Advertisement
 
YOU ARE HERE: LAT HomeCollectionsCalifornia Education
IN THE NEWS

California Education

FEATURED ARTICLES
CALIFORNIA | LOCAL
July 7, 2000 | BOB POOL, TIMES STAFF WRITER
Rummaging through coat pockets, purses and automobile glove compartments, lottery players in West Los Angeles made a frantic last-minute search Thursday for a $25-million winning ticket that expired at midnight. The missing Lotto ticket was purchased at a 7-Eleven store at 11656 Wilshire Blvd. for the Jan. 8 drawing. Unclaimed for 180 days, the ticket was set to automatically expire at midnight--making it what officials said would be the largest unpaid lottery jackpot in California history.
ARTICLES BY DATE
CALIFORNIA | LOCAL
January 22, 2014 | By Larry Gordon
SAN FRANCISCO - The leaders of California's three public higher education systems Wednesday pledged more cooperation, particularly in transferring students, while Gov. Jerry Brown urged them to develop more innovative collaborations. In a rare gathering, University of California President Janet Napolitano, California State University Chancellor Timothy P. White and California Community Colleges Chancellor Brice W. Harris said they want to break through some of the walls set up by the state's 1960 Master Plan for Higher Education, which established different roles and student enrollment criteria for each sector.
Advertisement
NEWS
August 19, 1993 | STEPHANIE CHAVEZ, TIMES EDUCATION WRITER
Scholastic Aptitude Test scores nationwide rose slightly for the second consecutive year and a troublesome downward spiral in the scores of virtually all ethnic groups has halted at least temporarily, the College Board will announce today. California's scores remained relatively stable, with math staying the same and verbal scores dropping a point--a reflection of the state's large population of students with limited ability in English, state authorities said.
OPINION
September 16, 2013 | By The Times Editorial board
When it comes to education policy, California and the Obama administration have gotten along about as well as the Clantons and the Earp brothers. They've clashed over teacher evaluations, Race to the Top grants, you name it. Now, the switch to the new Common Core curriculum could prove to be their O.K. Corral. The Legislature has passed a bill, AB 484, that would retire the state's existing standards tests this school year and replace them with a limited version of the very different tests linked to the new curriculum, which emphasizes critical thinking over rote memorization.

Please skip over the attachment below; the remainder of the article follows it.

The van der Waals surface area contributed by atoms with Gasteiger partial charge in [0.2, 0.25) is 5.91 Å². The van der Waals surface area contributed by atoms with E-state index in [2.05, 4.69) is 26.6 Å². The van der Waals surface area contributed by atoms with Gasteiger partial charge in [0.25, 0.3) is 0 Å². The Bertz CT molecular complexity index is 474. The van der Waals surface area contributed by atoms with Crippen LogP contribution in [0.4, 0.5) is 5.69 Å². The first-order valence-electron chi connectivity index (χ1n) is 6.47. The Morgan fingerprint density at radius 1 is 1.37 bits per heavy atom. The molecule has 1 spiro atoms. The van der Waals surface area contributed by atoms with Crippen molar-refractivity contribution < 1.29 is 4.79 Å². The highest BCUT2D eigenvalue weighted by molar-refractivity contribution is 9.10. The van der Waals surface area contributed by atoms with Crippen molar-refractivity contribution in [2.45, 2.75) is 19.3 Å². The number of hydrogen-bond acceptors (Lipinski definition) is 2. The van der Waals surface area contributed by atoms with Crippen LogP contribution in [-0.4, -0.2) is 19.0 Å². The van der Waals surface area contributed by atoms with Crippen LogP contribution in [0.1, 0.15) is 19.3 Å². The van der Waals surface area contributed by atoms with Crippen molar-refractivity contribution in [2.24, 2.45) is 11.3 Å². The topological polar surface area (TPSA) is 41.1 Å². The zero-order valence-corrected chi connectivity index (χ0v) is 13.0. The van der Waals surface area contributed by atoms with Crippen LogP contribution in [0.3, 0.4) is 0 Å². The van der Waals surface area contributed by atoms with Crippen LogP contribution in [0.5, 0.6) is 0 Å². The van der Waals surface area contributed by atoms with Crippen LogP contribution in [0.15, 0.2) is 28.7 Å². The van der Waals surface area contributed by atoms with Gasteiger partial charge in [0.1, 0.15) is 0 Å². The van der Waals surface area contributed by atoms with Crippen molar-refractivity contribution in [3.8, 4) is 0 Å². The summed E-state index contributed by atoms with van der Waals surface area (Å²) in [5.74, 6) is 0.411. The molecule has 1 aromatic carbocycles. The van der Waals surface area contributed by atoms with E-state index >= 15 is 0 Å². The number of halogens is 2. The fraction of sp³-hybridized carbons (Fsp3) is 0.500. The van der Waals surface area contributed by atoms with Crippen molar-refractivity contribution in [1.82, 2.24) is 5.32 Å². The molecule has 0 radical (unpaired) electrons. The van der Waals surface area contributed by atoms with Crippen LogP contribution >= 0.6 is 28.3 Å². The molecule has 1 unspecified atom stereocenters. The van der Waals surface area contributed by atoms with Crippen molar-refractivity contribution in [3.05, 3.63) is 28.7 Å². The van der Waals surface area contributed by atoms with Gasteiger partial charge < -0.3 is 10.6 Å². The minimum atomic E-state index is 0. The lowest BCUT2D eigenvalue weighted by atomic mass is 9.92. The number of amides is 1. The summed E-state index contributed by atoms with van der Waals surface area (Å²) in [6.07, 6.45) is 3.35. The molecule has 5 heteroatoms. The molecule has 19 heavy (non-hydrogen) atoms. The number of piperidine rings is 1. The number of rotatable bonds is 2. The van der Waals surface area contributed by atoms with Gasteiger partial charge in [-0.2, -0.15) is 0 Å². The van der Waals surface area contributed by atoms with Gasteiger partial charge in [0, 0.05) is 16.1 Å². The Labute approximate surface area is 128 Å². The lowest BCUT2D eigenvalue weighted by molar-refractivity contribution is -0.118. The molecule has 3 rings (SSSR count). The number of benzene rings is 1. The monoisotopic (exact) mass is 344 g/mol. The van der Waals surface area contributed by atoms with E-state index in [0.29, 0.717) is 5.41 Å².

NEWS
July 10, 1996 | AMY WALLACE, TIMES EDUCATION WRITER
Two weeks after 10 western governors announced plans to launch a regional online college, California officials are investigating the possibility of going it alone, creating their own "virtual university" that could deliver instruction to students from Fresno to Tokyo. Although Gov.
BUSINESS
April 11, 2012 | Michael Hiltzik
The son of a railroad worker, Earl Warren came from a family keeping a desperate finger hold on a working-class existence at the turn of the last century. Yet when he left high school in Bakersfield in 1908, there was no question where he was headed: to Berkeley and a free education at the University of California. There he proved an indifferent student scholastically but an enthusiastic absorber of "the new life, the freedom, the companionship, the romance of the university," Warren recalled years later.
OPINION
November 4, 2009 | Jeff Bleich, Jeff Bleich is the chairman of the Cal State University Board of Trustees and most recently served as special counsel to President Obama. This is adapted from his speech to the board.
For nearly six years, I have served on the Board of Trustees of the California State University system -- the last two as its chairman. This experience has been more than just professional; it has been a deeply personal one. With my term ending soon, I need to share my concern -- and personal pain -- that California is on the verge of destroying the very system that once made this state great. I came to California because of the education system. I grew up in Connecticut and attended college back East on partial scholarships and financial aid. I also worked part time, but by my first year of grad school, I'd maxed out my financial aid and was relying on loans that charged 14% interest.